How To Make Money In An Economic Downturn
The stock market has wavered this year after the Dow Jones Industrial Average (DJI) made an all-time intraday high on January 5th at 36,952. Since then, the Dow has fallen about 6.1% to 34,660. The S&P 500 (SP500) and NASDAQ (COMP.IND) have fared worse, as both of these indices have fallen by 6.4% and 13.4%, respectively.
Wall Street defines a correction as a 10%-20% reduction off highs and a bear market as 20% or more off highs. At one point, all three major US indices were in correction territory with the NASDAQ briefly in bear market territory.
Investors have felt more pain than meets the eye as many popularly owned stocks are in severe bear markets, despite US indices still being relatively close to their all-time highs. For example, Peloton (PTON) is down almost 80%, but in comparison, the NASDAQ is only down 13.4%. I simply picked a popular stock to make my point, but there are many other stocks with similar characteristics that are down just as much. Many investors own stocks, such as Peloton, and are seeing their profits evaporate in front of their eyes.
My goal for this article is to provide some historical facts regarding market corrections and bear markets, how to be a successful investor in these times, and propose some actionable takeaways.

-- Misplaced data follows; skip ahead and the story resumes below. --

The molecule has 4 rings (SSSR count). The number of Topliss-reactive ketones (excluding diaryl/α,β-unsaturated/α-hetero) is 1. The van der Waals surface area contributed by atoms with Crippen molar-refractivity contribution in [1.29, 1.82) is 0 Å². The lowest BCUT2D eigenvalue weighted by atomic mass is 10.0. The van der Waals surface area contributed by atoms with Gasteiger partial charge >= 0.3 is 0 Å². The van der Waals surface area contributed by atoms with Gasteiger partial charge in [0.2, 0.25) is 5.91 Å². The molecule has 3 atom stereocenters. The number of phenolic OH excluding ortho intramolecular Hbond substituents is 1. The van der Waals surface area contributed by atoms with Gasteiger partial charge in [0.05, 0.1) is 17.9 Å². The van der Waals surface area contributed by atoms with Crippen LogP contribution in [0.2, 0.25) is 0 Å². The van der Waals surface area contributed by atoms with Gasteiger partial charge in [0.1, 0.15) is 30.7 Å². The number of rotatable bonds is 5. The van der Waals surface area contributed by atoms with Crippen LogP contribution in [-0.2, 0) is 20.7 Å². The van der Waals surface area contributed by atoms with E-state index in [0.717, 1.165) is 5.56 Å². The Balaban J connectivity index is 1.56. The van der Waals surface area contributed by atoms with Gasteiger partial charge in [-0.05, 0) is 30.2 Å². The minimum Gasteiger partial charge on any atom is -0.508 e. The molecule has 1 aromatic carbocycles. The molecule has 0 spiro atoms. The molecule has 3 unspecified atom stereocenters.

Historical Market Downturns
By reviewing the following information, investors will increase their knowledge and gain perspective regarding current times.
Total Number of Corrections and Bear Markets
In the past 93 years since 1929, there have been 38 corrections and 21 bear markets. However, ten of those bear markets were from 1929 – 1946. In the 76 years that have followed, there have been 11 bear markets. That means there is a correction roughly every two and a half years and a bear market roughly every seven years (excluding those initial ten).
The lesson: Downturns happen routinely. Expect them and embrace them. If you are going to be an investor in stocks, every two and a half years you will have to suffer a correction and every seven years, you will have to endure a bear market. When an investor makes himself aware of the fact there will be market downturns, he is better prepared mentally and can make it through the storm. Conversely, the investor who neglects to acknowledge this, will be caught off guard and let his emotions force him to panic and sell stocks in loss.
Note: I included 9.6% – 9.9% as a correction by rounding up. I also excluded the initial ten bear markets to gain a more accurate representation of the timing of how frequently bear markets occur. The starting point for any comparison is crucial to how the data comes out – if I picked a decade with an abnormal amount of bear markets (either many or none), then the data becomes skewed and misrepresents the facts.
Average Correction and Bear Market Amount
The average correction is 13.3% and the average bear market is 37.1%. The average correction and average bear market lasts less than one year. In general, the average correction lasts around four months and the average bear market around ten months. Contrast that to the average bull market, which on average lasts about three years.